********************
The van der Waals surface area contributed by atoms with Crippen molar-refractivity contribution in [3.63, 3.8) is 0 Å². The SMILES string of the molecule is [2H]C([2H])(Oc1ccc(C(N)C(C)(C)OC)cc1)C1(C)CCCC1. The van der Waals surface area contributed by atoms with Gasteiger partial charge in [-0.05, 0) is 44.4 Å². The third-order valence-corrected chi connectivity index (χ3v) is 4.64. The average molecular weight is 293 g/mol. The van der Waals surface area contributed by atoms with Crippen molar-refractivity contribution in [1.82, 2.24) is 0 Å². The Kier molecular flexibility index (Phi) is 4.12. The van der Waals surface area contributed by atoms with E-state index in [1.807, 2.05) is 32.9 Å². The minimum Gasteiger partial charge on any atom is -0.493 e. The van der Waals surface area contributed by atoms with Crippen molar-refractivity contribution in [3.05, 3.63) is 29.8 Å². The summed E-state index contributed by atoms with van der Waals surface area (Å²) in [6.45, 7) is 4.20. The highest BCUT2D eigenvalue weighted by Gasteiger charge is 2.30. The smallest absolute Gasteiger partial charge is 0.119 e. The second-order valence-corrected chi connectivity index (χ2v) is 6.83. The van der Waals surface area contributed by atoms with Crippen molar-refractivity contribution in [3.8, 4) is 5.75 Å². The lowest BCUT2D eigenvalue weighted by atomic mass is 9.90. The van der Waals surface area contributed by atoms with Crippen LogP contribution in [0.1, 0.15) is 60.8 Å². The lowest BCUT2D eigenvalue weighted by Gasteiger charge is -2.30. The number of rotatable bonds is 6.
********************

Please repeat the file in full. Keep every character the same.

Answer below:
The van der Waals surface area contributed by atoms with Crippen molar-refractivity contribution in [3.63, 3.8) is 0 Å². The SMILES string of the molecule is [2H]C([2H])(Oc1ccc(C(N)C(C)(C)OC)cc1)C1(C)CCCC1. The van der Waals surface area contributed by atoms with Gasteiger partial charge in [-0.05, 0) is 44.4 Å². The third-order valence-corrected chi connectivity index (χ3v) is 4.64. The average molecular weight is 293 g/mol. The van der Waals surface area contributed by atoms with Crippen molar-refractivity contribution in [1.82, 2.24) is 0 Å². The Kier molecular flexibility index (Phi) is 4.12. The van der Waals surface area contributed by atoms with E-state index in [1.807, 2.05) is 32.9 Å². The minimum Gasteiger partial charge on any atom is -0.493 e. The van der Waals surface area contributed by atoms with Crippen molar-refractivity contribution in [3.05, 3.63) is 29.8 Å². The summed E-state index contributed by atoms with van der Waals surface area (Å²) in [6.45, 7) is 4.20. The highest BCUT2D eigenvalue weighted by Gasteiger charge is 2.30. The smallest absolute Gasteiger partial charge is 0.119 e. The second-order valence-corrected chi connectivity index (χ2v) is 6.83. The van der Waals surface area contributed by atoms with Crippen molar-refractivity contribution in [3.8, 4) is 5.75 Å². The lowest BCUT2D eigenvalue weighted by atomic mass is 9.90. The van der Waals surface area contributed by atoms with Crippen LogP contribution in [0.1, 0.15) is 60.8 Å². The lowest BCUT2D eigenvalue weighted by Gasteiger charge is -2.30. The number of rotatable bonds is 6.